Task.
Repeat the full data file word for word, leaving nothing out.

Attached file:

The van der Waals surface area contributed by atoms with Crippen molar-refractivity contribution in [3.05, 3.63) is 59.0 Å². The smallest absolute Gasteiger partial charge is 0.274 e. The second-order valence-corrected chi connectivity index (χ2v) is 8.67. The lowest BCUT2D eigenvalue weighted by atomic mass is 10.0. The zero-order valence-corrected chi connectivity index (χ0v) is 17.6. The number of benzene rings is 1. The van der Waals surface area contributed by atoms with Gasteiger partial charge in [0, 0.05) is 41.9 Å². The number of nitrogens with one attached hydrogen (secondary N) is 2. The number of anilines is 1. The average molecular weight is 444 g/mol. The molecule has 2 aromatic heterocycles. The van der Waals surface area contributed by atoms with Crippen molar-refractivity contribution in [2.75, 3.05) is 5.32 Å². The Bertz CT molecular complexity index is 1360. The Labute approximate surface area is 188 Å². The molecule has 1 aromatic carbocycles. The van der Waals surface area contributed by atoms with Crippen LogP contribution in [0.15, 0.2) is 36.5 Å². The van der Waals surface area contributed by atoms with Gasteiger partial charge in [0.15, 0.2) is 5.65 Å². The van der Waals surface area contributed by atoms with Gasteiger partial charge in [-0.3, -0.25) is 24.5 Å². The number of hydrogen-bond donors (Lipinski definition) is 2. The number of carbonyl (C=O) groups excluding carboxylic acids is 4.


The van der Waals surface area contributed by atoms with Crippen molar-refractivity contribution in [3.05, 3.63) is 59.0 Å². The smallest absolute Gasteiger partial charge is 0.274 e. The second-order valence-corrected chi connectivity index (χ2v) is 8.67. The lowest BCUT2D eigenvalue weighted by atomic mass is 10.0. The zero-order valence-corrected chi connectivity index (χ0v) is 17.6. The number of benzene rings is 1. The van der Waals surface area contributed by atoms with Gasteiger partial charge in [0, 0.05) is 41.9 Å². The number of nitrogens with one attached hydrogen (secondary N) is 2. The number of anilines is 1. The average molecular weight is 444 g/mol. The molecule has 2 aromatic heterocycles. The van der Waals surface area contributed by atoms with Crippen molar-refractivity contribution in [2.75, 3.05) is 5.32 Å². The Bertz CT molecular complexity index is 1360. The Labute approximate surface area is 188 Å². The molecule has 1 aromatic carbocycles. The van der Waals surface area contributed by atoms with Crippen LogP contribution in [0.15, 0.2) is 36.5 Å². The van der Waals surface area contributed by atoms with Gasteiger partial charge in [0.15, 0.2) is 5.65 Å². The van der Waals surface area contributed by atoms with Gasteiger partial charge in [-0.3, -0.25) is 24.5 Å². The number of hydrogen-bond donors (Lipinski definition) is 2. The number of carbonyl (C=O) groups excluding carboxylic acids is 4.